Like many holidays enjoyed by humans, Christmas can be upsetting and dangerous for your feline companions.
There are numerous, obvious, as well as hidden dangers around every merry corner, and plenty of examples of a cat’s uncontrollable desire to destroy all that is Christmas. Add to that vast amounts of food, and too many loud visitors and your cat may go over the edge sooner than you think.
If you have kittens and this is their first Christmas, good grief, no one can help you with that.
Cat owners know that cats love to nibble on household plants when no one is looking. Many plants and flowers are poisonous, but Poinsettias are one of the most notorious.
While their toxicity is low, they can make your cat very ill. Keep your home poinsettia-free, or choose to display the plastic variety.
No one needs a sick pet over the holidays.
The relationship between cats and Christmas trees is very much a love-hate one. It starts with your cats swatting off the lowest hung ornaments, progresses to them climbing the tree, and ends with it toppling over.
Try to fasten the tree to a wall, or even a heavy piece of furniture, to prevent the tree from falling.
There are products available to spray, or place, around a tree to discourage your cat from climbing it, but we all know if there’s a will there’s a way.
Don’t fight nature. If it glows and twinkles, they will come and smash it, they can’t help themselves.
Any ornaments that are delicate or easily breakable should remain safely in a box hidden in the closet.
Many ornaments can shatter into countless tiny pieces and become embedded in their paws, or yours. Wood, cloth, or plastic ornaments are the safest.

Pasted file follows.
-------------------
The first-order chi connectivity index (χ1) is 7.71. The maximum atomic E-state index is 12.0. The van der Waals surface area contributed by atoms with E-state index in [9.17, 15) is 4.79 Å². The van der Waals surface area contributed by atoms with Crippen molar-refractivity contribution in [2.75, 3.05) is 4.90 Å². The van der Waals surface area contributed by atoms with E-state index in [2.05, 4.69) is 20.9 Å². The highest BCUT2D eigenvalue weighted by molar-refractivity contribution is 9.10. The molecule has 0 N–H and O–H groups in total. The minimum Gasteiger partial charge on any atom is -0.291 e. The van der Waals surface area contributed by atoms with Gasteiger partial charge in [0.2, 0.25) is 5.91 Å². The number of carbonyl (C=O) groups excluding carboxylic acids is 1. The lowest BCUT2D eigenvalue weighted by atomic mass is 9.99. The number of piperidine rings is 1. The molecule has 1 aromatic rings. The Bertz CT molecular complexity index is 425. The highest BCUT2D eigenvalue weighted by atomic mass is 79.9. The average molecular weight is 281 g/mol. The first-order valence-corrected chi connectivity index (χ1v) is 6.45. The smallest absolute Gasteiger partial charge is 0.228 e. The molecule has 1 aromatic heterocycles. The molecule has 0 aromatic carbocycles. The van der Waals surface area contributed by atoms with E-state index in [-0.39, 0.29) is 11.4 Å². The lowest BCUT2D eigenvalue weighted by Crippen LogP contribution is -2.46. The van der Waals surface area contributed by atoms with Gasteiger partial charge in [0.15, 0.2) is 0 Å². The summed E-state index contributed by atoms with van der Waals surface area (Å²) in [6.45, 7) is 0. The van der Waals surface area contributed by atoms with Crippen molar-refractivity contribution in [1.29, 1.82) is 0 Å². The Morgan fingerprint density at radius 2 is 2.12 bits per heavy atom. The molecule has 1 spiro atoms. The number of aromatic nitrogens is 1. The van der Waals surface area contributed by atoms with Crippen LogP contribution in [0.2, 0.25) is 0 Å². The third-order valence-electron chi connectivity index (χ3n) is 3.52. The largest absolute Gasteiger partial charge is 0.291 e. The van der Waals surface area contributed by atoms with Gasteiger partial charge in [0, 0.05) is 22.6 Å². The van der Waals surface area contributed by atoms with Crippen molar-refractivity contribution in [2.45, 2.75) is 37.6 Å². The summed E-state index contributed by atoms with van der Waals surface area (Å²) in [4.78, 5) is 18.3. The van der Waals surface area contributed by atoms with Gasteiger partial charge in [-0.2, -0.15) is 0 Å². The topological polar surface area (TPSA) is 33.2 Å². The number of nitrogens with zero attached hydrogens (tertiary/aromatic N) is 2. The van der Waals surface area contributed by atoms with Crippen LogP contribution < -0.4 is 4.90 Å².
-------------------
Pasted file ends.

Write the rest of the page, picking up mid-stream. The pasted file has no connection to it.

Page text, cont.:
One of the most dangerous Christmas decorations is tinsel. Cats are mesmerized by it and for some odd reason like to eat it.
Once ingested, it can obstruct the digestive tract and cause severe damage, or even death.
If you have cats, tinsel should join the poinsettia outside your home.
We like to believe that if we hang something high up, our cats won’t be able to get it, but anyone who shares their life with a cat knows the reality.
Food is a huge part of the holidays, and while cats are not as gluttonous as their canine counterparts, they still get into foods that make them sick.
Chocolate, a staple of all holiday gatherings, is toxic to cats.
There are many foods, such as dairy products, that aren’t’ necessarily poisonous, but can still have adverse affects.
Then there is the quantity of food a cat consumes. Like I said before, cats don’t tend to be voracious eaters, but even small amounts of human food is not healthy for them.
So be mindful about putting leftovers away, placing food in areas that are not easily accessible to the cat, and discouraging your guests from slipping Fluffy a bite of turkey.
The holidays are a busy, social season and many cats don’t deal well with all the noise and activity. Felines love their space, and their routine, so any change can be stressful. Stressed out cats can start to overgroom, become aggressive, and pee outside the litter box.
During the holidays, especially if you have a highly sensitive feline, you should give them a safe zone in your home, away from all the action.
If you are hosting this season, set your cat up in a spare room with everything they might need like food, water, the litter box, and whatever they usually sleep on.
Sharing holidays with our cats can be an awesome experience, but in order to avoid unpleasant situations or huge vet bills, we need to be a bit more watchful and considerate of them.
Magdalena Romanow is a volunteer with Katie’s Place, an emergency animal shelter in Maple Ridge.